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Lao Tzu the founder of Taoism ... PDF Print E-mail
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Thursday, 09 October 2008 13:17

Introducing Lao Tzu the Founder of Taoism ...

We speak about Jesus, about Confucius and Mencius and today we will speak about Lao Tsu, the founder of Taoism.

Lao Tzu, also known as Laozi, Lao Tsu, Lao Tse, Lao Zi, Laotze or a number of other ways, is said to have lived in the sixth century BC according to Chinese tradition. However, recent scholars believe this is incorrect place the life of Lao Tzu in the fourth century BC.

Although little is known about the life of Lao Tzu, his cultural significance is important to the lives of generations of Chinese. According to Chinese tradition, Lao Tzu was born in Ku Prefecture of the Chŭ state, which today is named Lù yì County of the Henan province during the Spring and Autumn Period, roughly between 722 BC and 481 BC. Some legends state he was born with white hair, having spent more than eighty years in his mother's womb, giving him his title Laozi, which means "the old master".

According to tradition, and biography which includes Sima Quian's works, Lao Tzu was an elder contemporary of Confucius and worked as an archivist in the Imperial Library of the Zhou Dynasty. Confucius met Lao Tzu near modern Luoyang where he was going to study library scrolls. Over the next few months, the two discussed ritual and properiety, the cornerstones of Confucianism - Laozi strongly opposed Confucius's ideals.

Laozi, now eighty, quit his work and headed west on a water buffalo through the state of Qin, which is now Tibet, and disappeared into a vast desert. However, before his enter into the desert, Yin Xi (Yin Hsi), a guard at the western-most gate, Hank Pass, of the Great Wall convinced Lao Tzu to write down his wisdom. Laozi's response to the soldier was Dao De Jing, also spelled Tao Te Ching, which means "The Law of Virtue and Its Way".

He introduce the Wu wei (traditional Chinese: 無為; simplified Chinese: 无为; pinyin: wúwéi) is an important tenet of Taoism that involves knowing when to act and when not to act.

Traditional accounts state that Laozi grew weary of the moral decay of city life and noted the kingdom's decline. According to these legends, he ventured west to live as a hermit in the unsettled frontier at the age of 160. At the western gate of the city, or kingdom, he was recognized by a guard. The sentry asked the old master to produce a record of his wisdom. This is the legendary origin of the Daodejing. In some versions of the tale, the sentry is so touched by the work that he leaves with Laozi to never be seen again. Some legends elaborate further that the "Old Master" was the teacher of the Buddha, or the Buddha himself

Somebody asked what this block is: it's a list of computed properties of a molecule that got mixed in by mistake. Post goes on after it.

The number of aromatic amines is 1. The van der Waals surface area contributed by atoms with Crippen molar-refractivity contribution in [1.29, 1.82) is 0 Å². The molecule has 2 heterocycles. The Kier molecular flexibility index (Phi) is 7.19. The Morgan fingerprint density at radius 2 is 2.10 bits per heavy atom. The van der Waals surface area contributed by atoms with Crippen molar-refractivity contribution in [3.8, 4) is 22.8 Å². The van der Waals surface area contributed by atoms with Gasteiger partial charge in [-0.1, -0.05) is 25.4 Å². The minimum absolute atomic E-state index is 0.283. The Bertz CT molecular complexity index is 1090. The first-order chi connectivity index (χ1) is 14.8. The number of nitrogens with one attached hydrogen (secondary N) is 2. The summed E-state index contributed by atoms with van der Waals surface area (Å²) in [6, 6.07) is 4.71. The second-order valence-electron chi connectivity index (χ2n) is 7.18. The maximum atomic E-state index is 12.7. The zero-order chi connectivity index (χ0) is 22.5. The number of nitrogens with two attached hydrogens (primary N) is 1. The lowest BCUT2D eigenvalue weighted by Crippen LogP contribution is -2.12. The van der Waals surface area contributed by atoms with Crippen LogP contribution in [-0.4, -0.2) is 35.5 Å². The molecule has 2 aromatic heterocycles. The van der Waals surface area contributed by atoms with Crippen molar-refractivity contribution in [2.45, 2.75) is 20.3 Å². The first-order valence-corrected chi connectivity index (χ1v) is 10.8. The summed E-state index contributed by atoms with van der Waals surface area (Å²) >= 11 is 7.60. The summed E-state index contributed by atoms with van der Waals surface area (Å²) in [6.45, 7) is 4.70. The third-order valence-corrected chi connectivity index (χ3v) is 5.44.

Laozi, now eighty, quit his work and headed west on a water buffalo through the state of Qin, which is now Tibet, and disappeared into a vast desert. However, before his enter into the desert, Yin Xi (Yin Hsi), a guard at the western-most gate, Hank Pass, of the Great Wall convinced Lao Tzu to write down his wisdom. Laozi's response to the soldier was Dao De Jing, also spelled Tao Te Ching, which means "The Law of Virtue and Its Way".

Lao Tzu's work, Tao Te Ching, was a testament to his rationalism and beliefs. The work later led to the creation of both the philosophical Taoism and religious taoism, with the help of Chuang Tzu, which is most associated with harmony and leading a simple life. Taoism is best known for its tiajitu (commonly misnamed as Yin and Yang) and the bagua.

Famous Quotes are:

 

  • Seek not happiness too greedily, and be not fearful of happiness.
  • A journey of a thousand miles begins with a single step.
  • People are difficult to govern because they have too much knowledge.
  • Arms are instruments of ill omen.... When one is compelled to use them, it is best to do so without relish. There is no glory in victory, and to glorify it despite this is to exult in the killing of men.... When great numbers of people are killed, one should weep over them with sorrow. When victorious in war, one should observe mourning rites.

For a complete list of works you can visit:

The Tao Teh King, or the Tao and its Characteristics by Laozi

 

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Last Updated on Thursday, 09 October 2008 17:29